Benzene: Benzene | C6H6 - PubChem - Not safe - “Exposure to this substance causes neurological symptoms and affects the bone marrow causing aplastic anemia, excessive bleeding and damage to the immune system.”

Formaldehyde: Formaldehyde | H2CO - PubChem - Not safe - “Toxic if inhaled”

Acrolein: Acrolein | CH2CHCHO - PubChem - Not safe - “Very toxic when inhaled”

Polycyclic Aromatic Hydrocarbons - Dibenz[a,j]acridine | C21H13N - PubChem - There are many different types. This is just one of them. “Suspected of causing cancer.” “Suspected of causing genetic defects.”

Perhaps not everyone would buy into what the NIH and CM have to say about what chemicals are released and what effects they may have on the human body. But, I believe these are good sources of information. I’m not willing to risk my own health or the health of my family by failing to use proper ventilation/air filtering. I recommend that everyone either vent to the outdoors or use an air filter.

Sorry, I didn’t mean to imply that one shouldn’t properly ventilate. Wasn’t my intention.
I ended up putting a hole in my garage wall and using a high static pressure fan with a dryer hose and vent to the outside.
The Carnegie Mellon info is pretty incomplete and useless. They group all wood together with plywood and mdf. MDF is problematic for CNC as well as laser. Plywood depends on the glue used. I pretty much only use the laser on hardwood, which typically comes from a tree, dried and without treatment. Occasionally on slate.
They also don’t mention what types and powers of laser they’re using. I would assume they’re dealing with co2 and fiber lasers.
You probably have more formaldehyde in your house from your fabric and furniture than the SM will produce.
As is the case with eye protection for the laser, yes, you’re better to err on the side of caution.
-S

1 Like

Going back onto the original question, what I do to remove that residue is to use a vacuum cleaner with a brush attachment (e.g something like this):

There are ones with harder and softer brushes, I prefer the softer ones for this kind of work. So I put this on top of my vacuum cleaner hose and then turn the vacuum on and vacuum it off. You will need to brush very lightly so to not work the particles into the wood surface. Also make sure that the bristles of the brush are really dry. You will lose a bit of contrast on the image because the black particles are really helping it to pop, but that’s of course no use if you cannot touch them.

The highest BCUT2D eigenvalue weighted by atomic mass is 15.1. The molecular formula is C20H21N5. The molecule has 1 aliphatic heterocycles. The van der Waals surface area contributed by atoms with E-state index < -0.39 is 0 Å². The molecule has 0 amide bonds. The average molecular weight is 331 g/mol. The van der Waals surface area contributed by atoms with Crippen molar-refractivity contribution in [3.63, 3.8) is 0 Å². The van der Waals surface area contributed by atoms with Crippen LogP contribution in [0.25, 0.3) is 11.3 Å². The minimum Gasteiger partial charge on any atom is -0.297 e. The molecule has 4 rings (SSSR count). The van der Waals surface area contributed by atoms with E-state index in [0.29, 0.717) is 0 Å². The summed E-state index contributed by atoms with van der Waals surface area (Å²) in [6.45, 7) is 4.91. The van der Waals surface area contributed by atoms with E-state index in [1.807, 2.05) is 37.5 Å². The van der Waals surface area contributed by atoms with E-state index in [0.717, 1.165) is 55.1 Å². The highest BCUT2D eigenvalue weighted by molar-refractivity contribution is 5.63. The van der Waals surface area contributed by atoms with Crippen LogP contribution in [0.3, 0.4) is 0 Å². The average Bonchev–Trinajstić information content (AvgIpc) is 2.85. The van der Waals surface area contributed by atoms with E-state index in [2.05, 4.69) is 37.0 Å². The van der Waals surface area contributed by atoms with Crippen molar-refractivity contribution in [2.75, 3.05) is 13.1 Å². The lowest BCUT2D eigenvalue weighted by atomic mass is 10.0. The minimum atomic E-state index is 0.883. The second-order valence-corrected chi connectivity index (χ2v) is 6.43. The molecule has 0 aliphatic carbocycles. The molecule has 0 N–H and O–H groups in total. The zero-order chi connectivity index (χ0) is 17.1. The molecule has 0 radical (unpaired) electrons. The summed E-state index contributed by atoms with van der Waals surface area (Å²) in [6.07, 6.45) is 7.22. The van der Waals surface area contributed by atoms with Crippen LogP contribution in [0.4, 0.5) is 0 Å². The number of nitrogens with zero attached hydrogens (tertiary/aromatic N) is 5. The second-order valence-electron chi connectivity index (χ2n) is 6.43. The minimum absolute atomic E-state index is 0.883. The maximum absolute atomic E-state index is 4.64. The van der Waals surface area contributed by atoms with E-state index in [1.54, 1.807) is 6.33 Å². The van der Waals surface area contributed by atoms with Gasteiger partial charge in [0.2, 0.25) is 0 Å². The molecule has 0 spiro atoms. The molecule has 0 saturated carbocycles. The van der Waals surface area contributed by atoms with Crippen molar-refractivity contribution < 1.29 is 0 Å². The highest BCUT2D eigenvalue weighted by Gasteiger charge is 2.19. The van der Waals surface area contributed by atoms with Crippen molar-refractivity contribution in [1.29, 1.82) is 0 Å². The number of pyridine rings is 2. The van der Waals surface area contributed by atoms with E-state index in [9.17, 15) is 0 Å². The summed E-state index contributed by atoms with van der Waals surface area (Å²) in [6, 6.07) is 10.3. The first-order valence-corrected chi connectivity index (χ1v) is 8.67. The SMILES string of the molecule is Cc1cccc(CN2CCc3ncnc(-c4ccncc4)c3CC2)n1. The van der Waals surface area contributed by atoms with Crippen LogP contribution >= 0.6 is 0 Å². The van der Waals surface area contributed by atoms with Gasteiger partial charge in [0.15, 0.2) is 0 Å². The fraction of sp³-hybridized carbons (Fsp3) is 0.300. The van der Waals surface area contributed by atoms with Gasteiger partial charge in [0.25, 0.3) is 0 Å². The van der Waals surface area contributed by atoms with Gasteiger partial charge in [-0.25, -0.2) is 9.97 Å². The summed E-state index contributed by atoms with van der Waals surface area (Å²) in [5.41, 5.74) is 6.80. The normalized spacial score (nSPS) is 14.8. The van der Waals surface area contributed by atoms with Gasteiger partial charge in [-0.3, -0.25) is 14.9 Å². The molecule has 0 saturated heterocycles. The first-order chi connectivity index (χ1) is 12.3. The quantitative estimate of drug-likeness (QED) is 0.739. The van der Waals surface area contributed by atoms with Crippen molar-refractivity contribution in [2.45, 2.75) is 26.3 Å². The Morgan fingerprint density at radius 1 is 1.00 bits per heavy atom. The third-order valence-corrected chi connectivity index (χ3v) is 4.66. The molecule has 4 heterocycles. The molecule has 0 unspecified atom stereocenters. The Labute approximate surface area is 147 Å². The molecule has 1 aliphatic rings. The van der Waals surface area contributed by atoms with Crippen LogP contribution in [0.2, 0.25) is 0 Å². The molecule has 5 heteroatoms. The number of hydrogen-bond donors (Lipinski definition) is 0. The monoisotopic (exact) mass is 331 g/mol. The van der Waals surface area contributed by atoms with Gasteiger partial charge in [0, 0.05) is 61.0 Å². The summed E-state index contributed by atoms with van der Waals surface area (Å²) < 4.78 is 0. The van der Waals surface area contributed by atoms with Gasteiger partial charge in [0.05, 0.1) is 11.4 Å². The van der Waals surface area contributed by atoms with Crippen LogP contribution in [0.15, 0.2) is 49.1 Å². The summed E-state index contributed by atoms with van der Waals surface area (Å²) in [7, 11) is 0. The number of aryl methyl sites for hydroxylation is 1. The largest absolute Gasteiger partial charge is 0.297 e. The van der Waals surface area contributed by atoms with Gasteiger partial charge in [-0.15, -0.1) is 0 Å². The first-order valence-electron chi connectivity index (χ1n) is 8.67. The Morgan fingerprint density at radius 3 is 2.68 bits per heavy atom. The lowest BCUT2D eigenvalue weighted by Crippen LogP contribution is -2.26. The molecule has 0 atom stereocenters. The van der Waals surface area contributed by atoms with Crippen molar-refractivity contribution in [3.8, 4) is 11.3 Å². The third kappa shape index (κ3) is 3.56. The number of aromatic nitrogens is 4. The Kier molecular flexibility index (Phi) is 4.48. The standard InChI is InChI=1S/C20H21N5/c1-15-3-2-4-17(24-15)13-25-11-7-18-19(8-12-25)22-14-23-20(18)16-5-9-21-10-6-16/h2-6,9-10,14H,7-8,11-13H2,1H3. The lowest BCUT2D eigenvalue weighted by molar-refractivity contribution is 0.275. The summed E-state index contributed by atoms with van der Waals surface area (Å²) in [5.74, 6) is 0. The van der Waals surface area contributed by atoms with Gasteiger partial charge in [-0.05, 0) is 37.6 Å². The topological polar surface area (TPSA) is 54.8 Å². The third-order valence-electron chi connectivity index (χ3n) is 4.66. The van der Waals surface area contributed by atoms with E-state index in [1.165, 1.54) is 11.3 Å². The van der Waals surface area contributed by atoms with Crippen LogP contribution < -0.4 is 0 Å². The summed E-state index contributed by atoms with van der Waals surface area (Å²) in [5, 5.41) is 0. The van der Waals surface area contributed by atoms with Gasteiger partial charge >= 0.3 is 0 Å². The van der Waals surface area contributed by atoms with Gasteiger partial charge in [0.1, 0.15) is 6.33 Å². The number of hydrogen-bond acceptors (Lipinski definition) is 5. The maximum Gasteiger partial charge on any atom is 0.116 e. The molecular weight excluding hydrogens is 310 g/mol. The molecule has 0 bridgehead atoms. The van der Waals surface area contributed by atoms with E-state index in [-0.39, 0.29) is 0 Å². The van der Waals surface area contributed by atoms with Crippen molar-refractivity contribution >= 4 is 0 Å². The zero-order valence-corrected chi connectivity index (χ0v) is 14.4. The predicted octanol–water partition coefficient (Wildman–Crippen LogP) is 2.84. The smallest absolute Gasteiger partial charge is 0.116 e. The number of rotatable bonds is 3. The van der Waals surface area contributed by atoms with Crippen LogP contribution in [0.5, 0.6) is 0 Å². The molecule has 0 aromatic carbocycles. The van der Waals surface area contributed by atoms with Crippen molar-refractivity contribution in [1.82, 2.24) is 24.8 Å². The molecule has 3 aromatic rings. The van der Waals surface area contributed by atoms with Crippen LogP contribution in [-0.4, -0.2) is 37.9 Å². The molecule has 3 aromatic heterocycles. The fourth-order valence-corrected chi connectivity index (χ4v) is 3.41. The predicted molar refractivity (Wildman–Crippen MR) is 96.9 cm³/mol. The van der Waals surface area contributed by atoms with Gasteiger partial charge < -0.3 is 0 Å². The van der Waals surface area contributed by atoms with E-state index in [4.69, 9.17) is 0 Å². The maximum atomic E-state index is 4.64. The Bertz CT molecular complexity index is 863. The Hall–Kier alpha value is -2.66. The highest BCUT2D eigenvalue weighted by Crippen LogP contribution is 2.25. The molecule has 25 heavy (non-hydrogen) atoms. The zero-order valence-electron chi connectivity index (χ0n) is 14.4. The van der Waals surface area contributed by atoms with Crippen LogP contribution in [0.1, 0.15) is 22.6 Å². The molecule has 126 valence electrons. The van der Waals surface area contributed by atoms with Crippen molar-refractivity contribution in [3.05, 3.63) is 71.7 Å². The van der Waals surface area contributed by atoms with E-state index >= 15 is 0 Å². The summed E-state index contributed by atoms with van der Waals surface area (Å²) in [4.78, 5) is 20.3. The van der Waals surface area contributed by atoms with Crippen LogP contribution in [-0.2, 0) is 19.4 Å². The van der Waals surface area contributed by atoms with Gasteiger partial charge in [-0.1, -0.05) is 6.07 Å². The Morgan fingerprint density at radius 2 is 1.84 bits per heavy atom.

Like others have said, having owned and used several large laser cutters: ventilation and filtering is important! We basically only laser cut MDF and used to have a cheapo filtering system and the grime and residue you get in there you really don’t want anywhere near your lungs. Now we have a professional filtering system.

If you live in a residential area in most countries you also have pretty strict rules on what kind of fumes you can release in the wild. Even WITH the filtering system the fumes are not odourless and will be pretty annoying for people living near you.

As for the residue: there isn’t really any way to get it off. Best thing to do is to coat the wood/MDF with a water based sealant. Something like the lacquer you get for wood flooring. Then you can experiment with watering it down and actually dipping the laser cut piece fully into the paint. Again, make sure to only use water-based lacquer. We have some really good results with that and it not only makes the pieces smudge-proof, but also takes away the smell, which usually is pretty terrible. You wont notice it so much at first, but leave something you did on the laser cutter at home and you will definitely notice it.

So don’t be cheap on the safety front. At the very least extract the fumes to the outside.